Like Alejandro and Sequoia, I’m interested in coolhunting and pattern recognition as they relate to our discussions of Pynchon. Oedipa Maas looks for patterns that may or may not be there; Cayce, it would seem, finds them, or at least is able to predict them. Oedipa’s paranoia may not be justified; Cayce’s definitely is. The existence of shadowy organizations and buried codes in Pattern Recognition is not in doubt, and is probably all the creepier for it’s matter-of-factness, and the cheerfulness of its perpetrators.
I was troubled by the neat ending as well, until I thought more about the corporate “spiders” and their politeness, and how ultimately and enduringly sinister it is. They and their agents apologize, not for the hugely invasive and psychologically traumatic methods they use, but for the fact that Cayce was not really the threat they thought she was. Bigend fires Boone, not for his invasion of Cayce’s privacy, but for his perceived incompetence. The facts of surveillance are taken for granted, and we’re meant, at least at first, to be reassured by the apparent benignity of those responsible for it. The prison Cayce finds herself in is a nice prison, and socially progressive, too—but isn’t it still a prison? Does a designer briefcase full of hundreds really compensate for trauma, psychological torture, and kidnapping, or has suffering, too, been commoditized? Post-9/11 affect, indeed.
Another aspect of this novel that resonates with me is the way it looks at the relationships between paranoia, fandom, and pilgrimage. The “purity” of the Footage represents a kind of sacred, authentic experience; virgin territory (incorporating all the resonances of that term, colonial and otherwise), something that, for its devotees, is to be both sought and protected, or, on Bigend’s end, appropriated and monetized. The community it engenders has a distinctly religious flavor, with its own internal sects and dogmas, canon, and means of interpretation. It’s not unlike the academy in that way, or a particularly thriving fan-fic site. The same thing the internet does for the marketability of mechanical calculators, it does for community-building; the specificity of consumer culture extends to even the most obscure basis of interaction. Are we supposed to see this as a positive thing (vis-a-vis the success of online forums in finding a boyfriend) or a negative one (opening avenues for the invasion/dissolution of privacy)? Is “cool” a commercial reinterpretation of the religious drive, or a viable replacement thereof?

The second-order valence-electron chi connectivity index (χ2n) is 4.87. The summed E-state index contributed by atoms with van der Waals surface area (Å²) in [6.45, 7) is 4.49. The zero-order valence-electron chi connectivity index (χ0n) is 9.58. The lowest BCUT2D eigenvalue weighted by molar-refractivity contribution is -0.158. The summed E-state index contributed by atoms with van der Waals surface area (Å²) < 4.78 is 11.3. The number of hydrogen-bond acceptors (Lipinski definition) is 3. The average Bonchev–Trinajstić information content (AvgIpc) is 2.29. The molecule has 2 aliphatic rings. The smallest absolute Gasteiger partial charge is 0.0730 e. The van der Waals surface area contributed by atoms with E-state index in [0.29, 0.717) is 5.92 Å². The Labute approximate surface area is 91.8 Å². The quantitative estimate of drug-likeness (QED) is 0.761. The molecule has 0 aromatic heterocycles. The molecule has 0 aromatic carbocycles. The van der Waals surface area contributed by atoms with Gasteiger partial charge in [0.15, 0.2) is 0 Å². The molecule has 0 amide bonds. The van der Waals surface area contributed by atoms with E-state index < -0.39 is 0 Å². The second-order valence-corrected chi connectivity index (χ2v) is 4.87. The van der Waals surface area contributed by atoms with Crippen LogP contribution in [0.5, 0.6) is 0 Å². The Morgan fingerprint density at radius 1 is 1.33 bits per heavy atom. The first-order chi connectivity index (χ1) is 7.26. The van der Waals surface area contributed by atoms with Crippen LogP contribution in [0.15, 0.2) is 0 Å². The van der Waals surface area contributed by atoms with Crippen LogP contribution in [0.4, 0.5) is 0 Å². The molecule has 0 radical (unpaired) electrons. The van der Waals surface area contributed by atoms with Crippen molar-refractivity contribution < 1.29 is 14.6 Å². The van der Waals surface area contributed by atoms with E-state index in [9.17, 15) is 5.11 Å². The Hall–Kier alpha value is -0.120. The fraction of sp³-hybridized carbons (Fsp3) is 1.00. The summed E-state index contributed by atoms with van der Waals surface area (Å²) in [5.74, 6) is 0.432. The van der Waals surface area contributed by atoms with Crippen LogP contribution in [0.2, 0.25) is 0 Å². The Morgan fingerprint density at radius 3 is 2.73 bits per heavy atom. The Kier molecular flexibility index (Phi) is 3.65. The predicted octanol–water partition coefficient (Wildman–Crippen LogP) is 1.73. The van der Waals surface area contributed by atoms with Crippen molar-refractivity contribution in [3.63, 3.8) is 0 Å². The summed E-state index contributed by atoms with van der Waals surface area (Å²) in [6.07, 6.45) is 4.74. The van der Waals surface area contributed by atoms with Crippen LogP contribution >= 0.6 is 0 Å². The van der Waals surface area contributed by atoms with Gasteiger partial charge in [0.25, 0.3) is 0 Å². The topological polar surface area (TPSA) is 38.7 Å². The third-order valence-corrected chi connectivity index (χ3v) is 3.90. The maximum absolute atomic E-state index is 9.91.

Also, can we talk about The Dig?